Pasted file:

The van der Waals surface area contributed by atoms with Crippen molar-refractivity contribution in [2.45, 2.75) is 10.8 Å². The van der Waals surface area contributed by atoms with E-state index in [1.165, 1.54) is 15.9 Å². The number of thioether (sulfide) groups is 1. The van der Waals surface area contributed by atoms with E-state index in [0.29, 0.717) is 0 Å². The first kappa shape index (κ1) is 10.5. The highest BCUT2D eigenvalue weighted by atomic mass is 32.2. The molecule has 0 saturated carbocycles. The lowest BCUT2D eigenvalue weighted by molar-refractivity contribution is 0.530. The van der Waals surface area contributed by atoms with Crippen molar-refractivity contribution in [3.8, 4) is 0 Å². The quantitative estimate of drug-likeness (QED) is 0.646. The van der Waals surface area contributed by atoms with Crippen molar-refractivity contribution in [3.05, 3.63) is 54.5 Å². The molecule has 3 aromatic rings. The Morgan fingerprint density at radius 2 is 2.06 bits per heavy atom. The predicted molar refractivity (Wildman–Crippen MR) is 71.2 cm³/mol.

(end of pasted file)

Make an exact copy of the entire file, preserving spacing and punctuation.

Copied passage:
The van der Waals surface area contributed by atoms with Crippen molar-refractivity contribution in [2.45, 2.75) is 10.8 Å². The van der Waals surface area contributed by atoms with E-state index in [1.165, 1.54) is 15.9 Å². The number of thioether (sulfide) groups is 1. The van der Waals surface area contributed by atoms with E-state index in [0.29, 0.717) is 0 Å². The first kappa shape index (κ1) is 10.5. The highest BCUT2D eigenvalue weighted by atomic mass is 32.2. The molecule has 0 saturated carbocycles. The lowest BCUT2D eigenvalue weighted by molar-refractivity contribution is 0.530. The van der Waals surface area contributed by atoms with Crippen molar-refractivity contribution in [3.8, 4) is 0 Å². The quantitative estimate of drug-likeness (QED) is 0.646. The van der Waals surface area contributed by atoms with Crippen molar-refractivity contribution in [3.05, 3.63) is 54.5 Å². The molecule has 3 aromatic rings. The Morgan fingerprint density at radius 2 is 2.06 bits per heavy atom. The predicted molar refractivity (Wildman–Crippen MR) is 71.2 cm³/mol.